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  • I may be biased, but I'd recommend doing it this way: https://forums.parallax.com/discussion/168418/building-propgcc-with-docker
    David
    PropWare: C++ HAL (Hardware Abstraction Layer) for PropGCC; Robust build system using CMake; Integrated Simple Library, libpropeller, and libPropelleruino (Arduino port); Instructions for Eclipse and JetBrain's CLion; Example projects; Doxygen documentation
    CI Server: https://ci.zemon.name?guest=1
  • Dave Hein wrote: »
    I downloaded Eric's gcc-propeller project. Now how do I build it on my Linux machine? It's been years since I built PropGCC, and it was under Cygwin. I recall having to run some type of config tool first, and then running make, but I can't figure out which directory to do this from.
    Try cloning my propeller-gcc project. It has a README.md file that says how to make it. It will build gcc, binutils, and the libraries.
  • Its pretty common to see this as the standard build script

    ./configure
    make all
    sudo make install

    which is pretty much standard. The 'all' is not always needed but shouldn't hurt. The install step updates
    system directories if you want to install fully, but once you have a binary it should normally just run,

    ./bin/xxxxxxx

    or some such
  • I followed the instructions in the Propgcc-docs project. It has build instructions for the various platforms.

    Mike
  • yetiyeti Posts: 584
    edited 2019-01-16 - 11:24:03
    Mark_T wrote: »
    Its pretty common to see this as the standard build script

    ./configure
    make all
    sudo make install

    which is pretty much standard. The 'all' is not always needed but shouldn't hurt. The install step updates
    system directories if you want to install fully, but once you have a binary it should normally just run,

    ./bin/xxxxxxx

    or some such
    Don't distribute such dangerous recipes!
    This might end in overwriting system binaries.

    And "./bin/xxxxxxx" would start a binary "$CurrentDir/bin/xxxxxxx" so it doesn't match installing into the system's directories.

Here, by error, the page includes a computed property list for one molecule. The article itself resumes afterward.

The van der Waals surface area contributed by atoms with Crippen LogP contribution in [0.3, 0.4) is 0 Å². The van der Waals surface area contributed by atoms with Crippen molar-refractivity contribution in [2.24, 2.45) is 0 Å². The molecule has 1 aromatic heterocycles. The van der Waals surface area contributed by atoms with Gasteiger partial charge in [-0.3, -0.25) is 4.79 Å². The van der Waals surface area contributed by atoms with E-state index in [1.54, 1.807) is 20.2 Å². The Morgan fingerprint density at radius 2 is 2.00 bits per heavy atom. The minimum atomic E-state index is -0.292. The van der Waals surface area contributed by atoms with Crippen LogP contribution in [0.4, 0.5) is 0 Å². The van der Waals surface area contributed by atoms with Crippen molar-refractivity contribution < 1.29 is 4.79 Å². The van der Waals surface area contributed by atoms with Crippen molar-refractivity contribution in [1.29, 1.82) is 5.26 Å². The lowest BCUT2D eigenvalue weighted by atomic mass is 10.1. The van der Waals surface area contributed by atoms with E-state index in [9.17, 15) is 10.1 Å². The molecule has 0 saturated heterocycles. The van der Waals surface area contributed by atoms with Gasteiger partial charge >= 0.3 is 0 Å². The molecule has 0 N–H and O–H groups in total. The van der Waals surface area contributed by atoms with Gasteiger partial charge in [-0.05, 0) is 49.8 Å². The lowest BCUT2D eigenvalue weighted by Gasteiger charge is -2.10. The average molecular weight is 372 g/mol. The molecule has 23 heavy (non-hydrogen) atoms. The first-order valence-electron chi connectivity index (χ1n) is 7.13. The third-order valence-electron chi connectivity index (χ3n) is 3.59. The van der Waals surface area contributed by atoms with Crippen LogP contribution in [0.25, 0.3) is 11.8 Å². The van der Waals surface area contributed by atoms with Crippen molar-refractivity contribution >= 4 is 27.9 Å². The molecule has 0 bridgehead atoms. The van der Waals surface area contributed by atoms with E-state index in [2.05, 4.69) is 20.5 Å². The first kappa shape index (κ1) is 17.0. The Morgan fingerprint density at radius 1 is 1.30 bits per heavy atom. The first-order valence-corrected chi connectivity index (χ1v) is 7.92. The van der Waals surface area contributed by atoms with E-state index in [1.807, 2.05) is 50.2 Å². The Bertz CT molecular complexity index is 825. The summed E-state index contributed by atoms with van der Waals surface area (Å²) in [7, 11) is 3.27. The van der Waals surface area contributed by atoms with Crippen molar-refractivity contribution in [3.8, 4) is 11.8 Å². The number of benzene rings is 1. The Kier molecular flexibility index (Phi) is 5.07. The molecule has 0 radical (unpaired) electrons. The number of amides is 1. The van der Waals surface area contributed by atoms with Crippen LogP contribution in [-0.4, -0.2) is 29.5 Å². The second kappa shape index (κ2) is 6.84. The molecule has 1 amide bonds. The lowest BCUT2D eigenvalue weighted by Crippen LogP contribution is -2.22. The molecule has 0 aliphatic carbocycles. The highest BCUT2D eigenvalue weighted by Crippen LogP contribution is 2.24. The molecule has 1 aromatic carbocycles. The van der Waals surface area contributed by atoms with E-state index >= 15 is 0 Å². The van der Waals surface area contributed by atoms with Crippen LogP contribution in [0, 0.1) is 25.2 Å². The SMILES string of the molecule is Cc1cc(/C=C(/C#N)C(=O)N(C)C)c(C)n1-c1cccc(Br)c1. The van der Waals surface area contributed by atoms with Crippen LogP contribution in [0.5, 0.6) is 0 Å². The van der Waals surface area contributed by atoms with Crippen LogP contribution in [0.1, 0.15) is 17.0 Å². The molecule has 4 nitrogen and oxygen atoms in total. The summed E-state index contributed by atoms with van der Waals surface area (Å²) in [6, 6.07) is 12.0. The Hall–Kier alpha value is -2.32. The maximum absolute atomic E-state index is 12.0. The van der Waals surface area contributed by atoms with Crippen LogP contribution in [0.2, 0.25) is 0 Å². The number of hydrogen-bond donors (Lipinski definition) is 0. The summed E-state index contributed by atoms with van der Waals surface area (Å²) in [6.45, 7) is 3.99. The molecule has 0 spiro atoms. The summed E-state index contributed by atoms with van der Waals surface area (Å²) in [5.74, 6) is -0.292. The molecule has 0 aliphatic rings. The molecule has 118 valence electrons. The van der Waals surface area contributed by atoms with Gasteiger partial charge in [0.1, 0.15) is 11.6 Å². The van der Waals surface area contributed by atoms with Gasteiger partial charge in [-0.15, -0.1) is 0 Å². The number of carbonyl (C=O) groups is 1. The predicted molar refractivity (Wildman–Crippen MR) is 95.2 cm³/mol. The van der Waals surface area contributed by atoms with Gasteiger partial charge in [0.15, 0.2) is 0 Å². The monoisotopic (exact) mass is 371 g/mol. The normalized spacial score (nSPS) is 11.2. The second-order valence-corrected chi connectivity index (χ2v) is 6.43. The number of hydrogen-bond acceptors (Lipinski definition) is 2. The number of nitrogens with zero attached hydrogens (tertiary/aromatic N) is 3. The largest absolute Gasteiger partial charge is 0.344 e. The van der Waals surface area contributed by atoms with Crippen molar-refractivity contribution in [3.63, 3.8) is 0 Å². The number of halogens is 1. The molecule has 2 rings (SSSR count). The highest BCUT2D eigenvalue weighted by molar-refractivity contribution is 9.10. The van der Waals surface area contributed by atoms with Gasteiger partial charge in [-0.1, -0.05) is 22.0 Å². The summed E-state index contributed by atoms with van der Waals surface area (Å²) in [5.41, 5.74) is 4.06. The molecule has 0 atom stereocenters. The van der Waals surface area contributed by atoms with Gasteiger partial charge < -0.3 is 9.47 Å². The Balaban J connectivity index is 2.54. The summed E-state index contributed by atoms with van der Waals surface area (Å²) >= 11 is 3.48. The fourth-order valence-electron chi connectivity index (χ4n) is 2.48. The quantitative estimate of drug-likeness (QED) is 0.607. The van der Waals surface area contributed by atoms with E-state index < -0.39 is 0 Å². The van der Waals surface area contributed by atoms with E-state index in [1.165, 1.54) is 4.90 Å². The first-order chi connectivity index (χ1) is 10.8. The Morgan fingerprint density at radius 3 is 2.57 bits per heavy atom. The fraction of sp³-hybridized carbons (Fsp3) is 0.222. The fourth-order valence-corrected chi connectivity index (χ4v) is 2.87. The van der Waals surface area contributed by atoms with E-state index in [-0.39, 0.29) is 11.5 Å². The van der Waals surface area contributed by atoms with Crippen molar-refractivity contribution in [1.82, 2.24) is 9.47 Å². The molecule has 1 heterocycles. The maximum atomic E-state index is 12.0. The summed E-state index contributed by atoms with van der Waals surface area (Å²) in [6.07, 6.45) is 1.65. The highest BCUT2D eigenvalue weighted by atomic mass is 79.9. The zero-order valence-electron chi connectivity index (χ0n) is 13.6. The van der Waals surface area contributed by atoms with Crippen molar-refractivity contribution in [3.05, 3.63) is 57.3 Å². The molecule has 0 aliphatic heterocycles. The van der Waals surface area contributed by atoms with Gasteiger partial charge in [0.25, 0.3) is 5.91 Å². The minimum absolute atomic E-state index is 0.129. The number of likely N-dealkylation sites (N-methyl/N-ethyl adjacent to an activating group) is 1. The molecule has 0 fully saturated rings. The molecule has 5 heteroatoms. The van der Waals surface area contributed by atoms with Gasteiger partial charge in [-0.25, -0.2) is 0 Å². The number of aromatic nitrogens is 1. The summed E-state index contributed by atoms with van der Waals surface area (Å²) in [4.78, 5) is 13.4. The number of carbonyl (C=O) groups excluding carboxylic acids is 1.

Read the documentation and ask...

    That's safer!
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  • Those instructions look like what I did a few years ago. I'm not sure how dangerous this recipe is, but the first two steps are safe. The build is done in local directories.

    I ran configure, and it failed almost immediately because I didn't have g++. I installed that and now it fails on gmp.h. I'll do a search to see how to get that.
  • If a package has a install step, it will install into a sensible place, and remember this is optional

    ./bin/xxxx
    is for running the binary without installing, to test, or most commonly because you have several
    versions of something in different directories so you can compare them - you wouldn't normally
    install during development for instance.

    If you use sudo, you are assumed to know what you are doing...
  • yetiyeti Posts: 584
    edited 2019-01-16 - 14:28:03
    Mark_T wrote: »
    If a package has a install step, it will install into a sensible place, and remember this is optional
    If you want PropGCC and remember someone said it needs TeXinfo4 and then you do "configure/make/install" from TeXinfo4 sources because your OS inly has the newer teXinfo it'll overwrite the system's TeXinfo parts without the system packaging taking notice of this.

    And lots more of such examples about what can go wrong with simply trusting "configure/make/install" hints are known.

    JUST DON'T DO THIS!
    JUST DON'T TEACH THIS!

    Find out how to install the wanted software into a path not needing superuser powers.

    E.g. 1st make a directory "/opt/parallax" and transfer the ownership of it to an account for managing software with lowered rights and then no further step installing something into "/opt/parallax" will need superpowers.

    Look for "PREFIX=...", "--prefix=...", "DESTDIR=..." and other hints how to configure the install path. If all else fails, start to read "Makefile"s. Do not ever rely on such short recipes like: Just type "configure/make/install" with some parts of it as root.

    Thay may work by accident or cause accidents that you just do not see...
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  • Dependencies are another ballgame. I thought we were starting with the assumption theres some software not
    already packaged up for a package manager...
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